In the embodiment of FIG. 18, query formulator 180 a can be used to form the queries 181 a, such as in the selection of the contact groups from a potential customer database, as described previously with reference to FIG. 8A. An example of a query formulator is included in the VALEX™ program sold by Exchange Applications of Boston, Mass., others being set forth above.
 Builder processor 180 b allows a user to form behavior and value proposition input tables 181 b and 181 c respectively, such as those discussed previously with reference to FIGS. 7A and 7B, and may use the graphical interfaces described above.
 With campaign manager 180 c, the user can select value propositions 181 c for contact groups to form offer cells 181 d, and identify certain behaviors of interest for the offer cell 181 d. An example campaign was previously described with reference to FIG. 8A. Processors 180 a-c can be components of campaign management system known in the art, such as the VALEX™ software program, modified to support the functionality and specification of information described herein. With campaign manager 180 c, promotion history table 181 e can be formed, an example of which can be found in FIG. 9, from the extracts used in the campaign (for example, as discussed with reference to FIGS. 4A and 4B).
 Marketing database loader 180 d may be used to input the marketing information about consumer behavior. Thus, the marketing database loader provides the behavior data 181 f. The marketing database loader may be implemented using software which simply receives a marketing database and places it in an identifiable location in memory 181 f. The marketing database loader may include more sophisticated functions, such as repackaging an input database into a format more suitable for the behavior data 181 f. The behavior data 181 f may include one or more tables that reflect consumer behavior, such as the sales table and inquiry table illustrated in FIGS. 10A and 10B in the above example.
 Attribution components 182 a-g of the attribution engine 185 performs the processes previously described with reference to FIG. 11. Initializer 182 a receives a request for attribution to begin and allows the engine 185 to be connected with various relevant input databases, such as 181 b-f.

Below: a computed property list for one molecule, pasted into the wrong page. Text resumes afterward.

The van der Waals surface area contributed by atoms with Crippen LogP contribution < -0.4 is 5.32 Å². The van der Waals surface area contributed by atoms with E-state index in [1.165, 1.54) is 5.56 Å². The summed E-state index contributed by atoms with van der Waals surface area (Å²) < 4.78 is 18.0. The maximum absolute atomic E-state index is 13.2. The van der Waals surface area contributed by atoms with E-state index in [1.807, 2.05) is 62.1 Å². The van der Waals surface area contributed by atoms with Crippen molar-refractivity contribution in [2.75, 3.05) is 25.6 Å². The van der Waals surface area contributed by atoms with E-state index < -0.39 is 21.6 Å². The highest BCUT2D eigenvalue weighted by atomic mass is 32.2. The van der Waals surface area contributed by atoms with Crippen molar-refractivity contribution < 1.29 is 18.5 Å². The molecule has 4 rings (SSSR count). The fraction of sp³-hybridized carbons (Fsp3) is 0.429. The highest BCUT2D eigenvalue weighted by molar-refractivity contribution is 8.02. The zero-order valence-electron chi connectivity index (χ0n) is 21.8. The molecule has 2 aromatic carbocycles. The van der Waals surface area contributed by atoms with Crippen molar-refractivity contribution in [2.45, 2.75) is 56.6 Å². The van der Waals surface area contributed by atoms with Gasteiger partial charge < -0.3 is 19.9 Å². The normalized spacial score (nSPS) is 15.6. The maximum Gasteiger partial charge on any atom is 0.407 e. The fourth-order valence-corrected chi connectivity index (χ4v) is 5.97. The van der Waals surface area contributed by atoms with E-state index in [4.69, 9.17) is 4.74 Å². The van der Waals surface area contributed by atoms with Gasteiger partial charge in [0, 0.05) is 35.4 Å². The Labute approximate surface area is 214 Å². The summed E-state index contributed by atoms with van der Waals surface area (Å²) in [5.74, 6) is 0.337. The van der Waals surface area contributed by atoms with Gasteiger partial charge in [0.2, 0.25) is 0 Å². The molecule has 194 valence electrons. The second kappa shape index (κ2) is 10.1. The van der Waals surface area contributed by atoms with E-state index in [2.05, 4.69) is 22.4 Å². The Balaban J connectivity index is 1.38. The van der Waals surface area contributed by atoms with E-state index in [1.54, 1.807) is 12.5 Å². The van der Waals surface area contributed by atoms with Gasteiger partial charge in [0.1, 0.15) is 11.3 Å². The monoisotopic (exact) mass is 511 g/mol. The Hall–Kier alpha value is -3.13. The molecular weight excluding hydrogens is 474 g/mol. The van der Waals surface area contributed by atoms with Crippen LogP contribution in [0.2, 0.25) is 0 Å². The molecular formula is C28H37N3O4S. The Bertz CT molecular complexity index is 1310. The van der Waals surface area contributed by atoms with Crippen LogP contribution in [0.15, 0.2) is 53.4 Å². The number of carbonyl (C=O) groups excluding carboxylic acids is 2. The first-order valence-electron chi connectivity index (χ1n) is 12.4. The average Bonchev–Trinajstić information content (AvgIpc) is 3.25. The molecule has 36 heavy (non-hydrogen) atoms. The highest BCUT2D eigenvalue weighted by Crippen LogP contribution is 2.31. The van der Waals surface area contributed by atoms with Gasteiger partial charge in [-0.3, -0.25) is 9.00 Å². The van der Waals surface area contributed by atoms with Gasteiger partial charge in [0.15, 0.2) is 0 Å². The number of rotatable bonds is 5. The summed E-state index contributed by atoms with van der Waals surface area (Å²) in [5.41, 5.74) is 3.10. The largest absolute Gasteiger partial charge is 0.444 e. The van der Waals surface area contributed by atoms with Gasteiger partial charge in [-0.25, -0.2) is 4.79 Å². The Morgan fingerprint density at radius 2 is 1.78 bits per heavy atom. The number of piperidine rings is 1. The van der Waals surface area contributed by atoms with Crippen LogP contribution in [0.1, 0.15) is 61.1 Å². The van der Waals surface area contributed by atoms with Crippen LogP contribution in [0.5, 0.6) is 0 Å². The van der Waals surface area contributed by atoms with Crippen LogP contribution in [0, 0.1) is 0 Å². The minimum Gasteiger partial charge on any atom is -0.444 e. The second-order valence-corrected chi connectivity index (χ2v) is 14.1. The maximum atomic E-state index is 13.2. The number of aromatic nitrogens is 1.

The initializer may further perform the steps of FIGS. 12A and 12B described above, e.g., identifying the behaviors that are shown in the behavior data 181 f in order to identify which offer cells (181 d) may be used for attribution. The initializer 182 a may take this information in order to build a behavior group table 183 a for use by the remaining components in the implied attribution process. The behavior group table 183 a includes a record for each offer cell/targeted behavior combination applicable to the behavior data 181 f that is being analyzed.
FIG. 19 illustrates an example of a behavior group table, for the campaign example described above. A column 190 identifies an applicable offer cell, such as offer cell 300 or offer cell 301. Column 191 indicates the behavior type, e.g., “purchases” is a targeted behavior for offer cell 300. Similarly, “inquire” is a targeted behavior for offer cell 300. Assuming that both of these behaviors are tracked in the behavior data 181 f, a behavior group table may be in a form that includes a record for each of these. On the other hand, if the behavior data 181 f did not happen to include information about inquiries, the rows 195 and 196 may be omitted from the behavior group table. The behavior group table is used to identify offer cell/behavior combinations of interest when attributing behavior to contacts.
 Table VI schematically illustrates an example of how the fields of a record in the behavior group table can be defined.
 Returning to FIG. 18, responder querier 182 b performs implied attribution. The responder querier 182 b may, therefore, perform the steps described above with reference to FIG. 12C (or some other process, such as formulating and issuing queries to capture responses). Formulator 180 a, which generates queries (or parts of the queries) 181 a, can be used to develop the queries for responder querier 182 b. The queries are not necessarily generated from the processor used to generate the campaign and any query engine can be used in conjunction with responder querier 182 b.
 Areas 183 a-c are temporary memory storage areas used to store results from any of attribution units 182 a-f (and can be dropped upon ending the attribution).
 After responder queries have been run, responder querier 182 b can transfer the results to work area 183 a in the form of a work table. An example work table was described previously with reference to FIG. 14.